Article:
There are lots of crazies in this world. Fortunately they do not represent the majority. In the past they did. Fifty years from now we may look back and think that today they do. When I look back 50 years now, I am very glad to live in a world that is less violent, less racist, less homophobic, less sexist and more able to have discussion, be friends with, live with and even marry people who are very different from us.
I like the fact that the crazies are allowed to speak. Free Speech is awesome. If someone is free to open their mouth and say, 'Look at me, I am a crazy.' that lets me avoid them. When someone posts a facebook status update that makes my jaw hit the floor, I can be grateful that I have a little insight into a person that allows me to artfully reduce the time in their company.
There is a fascinating story, I think from Freakonomics, which tells the story of how the response to 9/11 increased the circle around an airport where people would rather choose to drive. Driving is far more dangerous than flying. Road accidents are the 8th on the rankings of leading causes of death, not far behind HIV/AIDS. By increasing security the time it takes to fly from A to B increases. This means more people will choose to drive instead. So they choose the more dangerous method to save time. The increased security ironically leads to more deaths.
Like terrorism, sharks and tidal waves, certain stories scare us more. We aren't wired to look at the facts. I think the same is true with free speech and 'crazies'. Trolls on the internet use this approach to hijack conversations and provoke a response. I think the appropriate response when someone says something dodgy is to quietly suck the air out of the room. Secretly, you can be grateful to the troll for letting you know they are a moron. Trolls do not reflect the majority opinion. Increasing the policing of trolls will likely ironically lead to their opinions gaining more value than they deserve.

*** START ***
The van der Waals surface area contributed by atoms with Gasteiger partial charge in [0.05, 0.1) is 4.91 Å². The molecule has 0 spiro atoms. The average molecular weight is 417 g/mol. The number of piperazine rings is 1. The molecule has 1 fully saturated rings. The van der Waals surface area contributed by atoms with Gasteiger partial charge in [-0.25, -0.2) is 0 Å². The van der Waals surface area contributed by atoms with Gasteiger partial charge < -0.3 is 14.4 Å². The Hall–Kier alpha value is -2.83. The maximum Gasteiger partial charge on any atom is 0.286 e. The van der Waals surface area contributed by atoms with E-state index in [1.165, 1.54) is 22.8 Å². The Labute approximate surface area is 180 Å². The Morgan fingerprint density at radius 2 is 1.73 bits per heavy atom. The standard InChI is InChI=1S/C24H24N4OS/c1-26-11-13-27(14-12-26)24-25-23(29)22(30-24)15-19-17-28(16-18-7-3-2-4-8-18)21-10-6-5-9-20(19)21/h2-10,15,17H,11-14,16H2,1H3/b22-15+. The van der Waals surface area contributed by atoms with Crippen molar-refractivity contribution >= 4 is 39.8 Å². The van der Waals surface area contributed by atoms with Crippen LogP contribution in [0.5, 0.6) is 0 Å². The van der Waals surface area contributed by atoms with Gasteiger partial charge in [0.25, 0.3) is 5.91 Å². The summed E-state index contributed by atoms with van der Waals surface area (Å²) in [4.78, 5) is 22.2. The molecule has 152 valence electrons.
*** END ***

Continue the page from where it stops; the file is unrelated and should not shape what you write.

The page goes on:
Megan asked some interesting questions about the consistency of our criticism of some forms of speech in her guest post 'We need to talk about Charlie'. Another issue that often gets brought up in teasing out difficult issues is the creation of 'Safe Spaces'. I find the idea of a safe space appealing in the sense of making even trolls feel comfortable saying what they want to say. That doesn't mean we need to feed them though. I mean comfortable in the sense of a lack of physical attack. They can feel free to say their stuff though. I would say universities and social media are awesome places to be safe spaces in this sense. I think they are terrible places to be safe spaces in terms of providing trigger free retreats for people who are trying to protect themselves as they recover from trauma.
I do think we can create little protected bubbles to protect holy stories. I don't think these places are the places where ideas change or develop though. They are respites. On Bloggingheads TV, Robert Wright and Judith Shulevitz discuss the ideas of safe spaces, free speech, political correctness and whether or not universities are creating a generation of people that are soft by protecting them too much.
Fighting trolls is feeding trolls.
See the talk at Bloggingheads